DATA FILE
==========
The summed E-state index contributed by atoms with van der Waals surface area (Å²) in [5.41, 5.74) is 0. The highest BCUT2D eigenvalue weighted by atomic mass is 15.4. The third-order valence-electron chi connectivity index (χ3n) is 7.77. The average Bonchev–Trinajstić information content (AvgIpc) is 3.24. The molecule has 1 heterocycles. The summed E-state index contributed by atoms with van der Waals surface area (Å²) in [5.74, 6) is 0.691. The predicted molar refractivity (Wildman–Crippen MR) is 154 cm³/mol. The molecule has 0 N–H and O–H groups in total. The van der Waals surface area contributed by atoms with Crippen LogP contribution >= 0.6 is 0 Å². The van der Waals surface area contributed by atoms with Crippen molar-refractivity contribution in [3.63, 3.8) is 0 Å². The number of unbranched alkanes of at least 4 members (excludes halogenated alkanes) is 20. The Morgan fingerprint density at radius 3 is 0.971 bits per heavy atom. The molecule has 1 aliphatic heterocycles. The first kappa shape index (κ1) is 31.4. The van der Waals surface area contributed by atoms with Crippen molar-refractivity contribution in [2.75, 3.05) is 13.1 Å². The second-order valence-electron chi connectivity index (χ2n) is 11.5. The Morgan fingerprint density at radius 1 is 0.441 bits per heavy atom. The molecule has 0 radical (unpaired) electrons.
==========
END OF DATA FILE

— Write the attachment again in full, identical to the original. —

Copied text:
The summed E-state index contributed by atoms with van der Waals surface area (Å²) in [5.41, 5.74) is 0. The highest BCUT2D eigenvalue weighted by atomic mass is 15.4. The third-order valence-electron chi connectivity index (χ3n) is 7.77. The average Bonchev–Trinajstić information content (AvgIpc) is 3.24. The molecule has 1 heterocycles. The summed E-state index contributed by atoms with van der Waals surface area (Å²) in [5.74, 6) is 0.691. The predicted molar refractivity (Wildman–Crippen MR) is 154 cm³/mol. The molecule has 0 N–H and O–H groups in total. The van der Waals surface area contributed by atoms with Crippen LogP contribution >= 0.6 is 0 Å². The van der Waals surface area contributed by atoms with Crippen molar-refractivity contribution in [3.63, 3.8) is 0 Å². The number of unbranched alkanes of at least 4 members (excludes halogenated alkanes) is 20. The Morgan fingerprint density at radius 3 is 0.971 bits per heavy atom. The molecule has 1 aliphatic heterocycles. The first kappa shape index (κ1) is 31.4. The van der Waals surface area contributed by atoms with Crippen molar-refractivity contribution in [2.75, 3.05) is 13.1 Å². The second-order valence-electron chi connectivity index (χ2n) is 11.5. The Morgan fingerprint density at radius 1 is 0.441 bits per heavy atom. The molecule has 0 radical (unpaired) electrons.